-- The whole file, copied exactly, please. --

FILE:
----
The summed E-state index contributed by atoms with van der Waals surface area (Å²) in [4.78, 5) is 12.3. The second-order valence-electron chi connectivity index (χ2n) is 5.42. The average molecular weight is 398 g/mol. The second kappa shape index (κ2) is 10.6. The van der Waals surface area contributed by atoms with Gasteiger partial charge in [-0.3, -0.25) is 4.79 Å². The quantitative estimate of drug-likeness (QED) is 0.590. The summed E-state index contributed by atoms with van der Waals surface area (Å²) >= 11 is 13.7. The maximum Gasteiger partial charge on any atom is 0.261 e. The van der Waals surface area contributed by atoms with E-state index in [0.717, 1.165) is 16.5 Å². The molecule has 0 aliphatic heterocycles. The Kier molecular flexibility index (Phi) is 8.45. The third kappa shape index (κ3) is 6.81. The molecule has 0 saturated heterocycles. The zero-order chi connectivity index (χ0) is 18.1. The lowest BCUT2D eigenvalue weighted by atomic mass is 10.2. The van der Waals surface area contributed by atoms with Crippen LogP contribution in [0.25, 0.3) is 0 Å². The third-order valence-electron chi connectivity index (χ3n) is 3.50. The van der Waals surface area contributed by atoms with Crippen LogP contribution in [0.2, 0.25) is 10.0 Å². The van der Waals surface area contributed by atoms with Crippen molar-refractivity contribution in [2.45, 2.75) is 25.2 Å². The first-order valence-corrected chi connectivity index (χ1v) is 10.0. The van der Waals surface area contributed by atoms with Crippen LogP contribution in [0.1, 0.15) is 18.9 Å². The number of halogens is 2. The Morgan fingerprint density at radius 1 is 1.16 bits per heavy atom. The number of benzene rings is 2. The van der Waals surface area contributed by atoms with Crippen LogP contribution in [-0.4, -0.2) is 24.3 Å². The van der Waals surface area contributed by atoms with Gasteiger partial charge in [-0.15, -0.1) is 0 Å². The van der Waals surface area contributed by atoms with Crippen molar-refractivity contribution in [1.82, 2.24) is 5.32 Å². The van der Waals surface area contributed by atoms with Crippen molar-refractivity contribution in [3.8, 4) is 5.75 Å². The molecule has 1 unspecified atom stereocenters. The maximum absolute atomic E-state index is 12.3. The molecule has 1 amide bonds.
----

The summed E-state index contributed by atoms with van der Waals surface area (Å²) in [4.78, 5) is 12.3. The second-order valence-electron chi connectivity index (χ2n) is 5.42. The average molecular weight is 398 g/mol. The second kappa shape index (κ2) is 10.6. The van der Waals surface area contributed by atoms with Gasteiger partial charge in [-0.3, -0.25) is 4.79 Å². The quantitative estimate of drug-likeness (QED) is 0.590. The summed E-state index contributed by atoms with van der Waals surface area (Å²) >= 11 is 13.7. The maximum Gasteiger partial charge on any atom is 0.261 e. The van der Waals surface area contributed by atoms with E-state index in [0.717, 1.165) is 16.5 Å². The molecule has 0 aliphatic heterocycles. The Kier molecular flexibility index (Phi) is 8.45. The third kappa shape index (κ3) is 6.81. The molecule has 0 saturated heterocycles. The zero-order chi connectivity index (χ0) is 18.1. The lowest BCUT2D eigenvalue weighted by atomic mass is 10.2. The van der Waals surface area contributed by atoms with Crippen LogP contribution in [0.25, 0.3) is 0 Å². The third-order valence-electron chi connectivity index (χ3n) is 3.50. The van der Waals surface area contributed by atoms with Crippen LogP contribution in [0.2, 0.25) is 10.0 Å². The van der Waals surface area contributed by atoms with Crippen molar-refractivity contribution in [2.45, 2.75) is 25.2 Å². The first-order valence-corrected chi connectivity index (χ1v) is 10.0. The van der Waals surface area contributed by atoms with Crippen LogP contribution in [0.1, 0.15) is 18.9 Å². The number of halogens is 2. The Morgan fingerprint density at radius 1 is 1.16 bits per heavy atom. The number of benzene rings is 2. The van der Waals surface area contributed by atoms with Crippen LogP contribution in [-0.4, -0.2) is 24.3 Å². The van der Waals surface area contributed by atoms with Gasteiger partial charge in [-0.15, -0.1) is 0 Å². The van der Waals surface area contributed by atoms with Crippen molar-refractivity contribution in [1.82, 2.24) is 5.32 Å². The van der Waals surface area contributed by atoms with Crippen molar-refractivity contribution in [3.8, 4) is 5.75 Å². The molecule has 1 unspecified atom stereocenters. The maximum absolute atomic E-state index is 12.3. The molecule has 1 amide bonds.